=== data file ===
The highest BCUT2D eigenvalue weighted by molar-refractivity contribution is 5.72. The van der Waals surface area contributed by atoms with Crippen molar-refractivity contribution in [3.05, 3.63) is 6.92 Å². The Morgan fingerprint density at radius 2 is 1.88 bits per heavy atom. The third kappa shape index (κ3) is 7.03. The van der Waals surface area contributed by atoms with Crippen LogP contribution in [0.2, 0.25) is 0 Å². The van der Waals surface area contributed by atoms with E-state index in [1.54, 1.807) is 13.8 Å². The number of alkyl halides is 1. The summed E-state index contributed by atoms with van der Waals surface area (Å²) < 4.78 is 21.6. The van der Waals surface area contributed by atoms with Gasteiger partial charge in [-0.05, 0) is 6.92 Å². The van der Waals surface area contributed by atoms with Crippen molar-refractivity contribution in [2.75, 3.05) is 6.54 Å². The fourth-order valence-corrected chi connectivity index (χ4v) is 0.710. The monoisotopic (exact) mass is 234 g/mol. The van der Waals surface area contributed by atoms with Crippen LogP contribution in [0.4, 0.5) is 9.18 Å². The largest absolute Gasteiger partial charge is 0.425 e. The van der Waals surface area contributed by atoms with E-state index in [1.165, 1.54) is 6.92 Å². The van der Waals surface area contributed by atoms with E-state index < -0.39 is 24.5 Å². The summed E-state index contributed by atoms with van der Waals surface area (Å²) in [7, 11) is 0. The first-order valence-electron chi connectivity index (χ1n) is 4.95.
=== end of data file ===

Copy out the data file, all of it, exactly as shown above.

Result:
The highest BCUT2D eigenvalue weighted by molar-refractivity contribution is 5.72. The van der Waals surface area contributed by atoms with Crippen molar-refractivity contribution in [3.05, 3.63) is 6.92 Å². The Morgan fingerprint density at radius 2 is 1.88 bits per heavy atom. The third kappa shape index (κ3) is 7.03. The van der Waals surface area contributed by atoms with Crippen LogP contribution in [0.2, 0.25) is 0 Å². The van der Waals surface area contributed by atoms with E-state index in [1.54, 1.807) is 13.8 Å². The number of alkyl halides is 1. The summed E-state index contributed by atoms with van der Waals surface area (Å²) < 4.78 is 21.6. The van der Waals surface area contributed by atoms with Gasteiger partial charge in [-0.05, 0) is 6.92 Å². The van der Waals surface area contributed by atoms with Crippen molar-refractivity contribution in [2.75, 3.05) is 6.54 Å². The fourth-order valence-corrected chi connectivity index (χ4v) is 0.710. The monoisotopic (exact) mass is 234 g/mol. The van der Waals surface area contributed by atoms with Crippen LogP contribution in [0.4, 0.5) is 9.18 Å². The largest absolute Gasteiger partial charge is 0.425 e. The van der Waals surface area contributed by atoms with E-state index in [1.165, 1.54) is 6.92 Å². The van der Waals surface area contributed by atoms with E-state index < -0.39 is 24.5 Å². The summed E-state index contributed by atoms with van der Waals surface area (Å²) in [7, 11) is 0. The first-order valence-electron chi connectivity index (χ1n) is 4.95.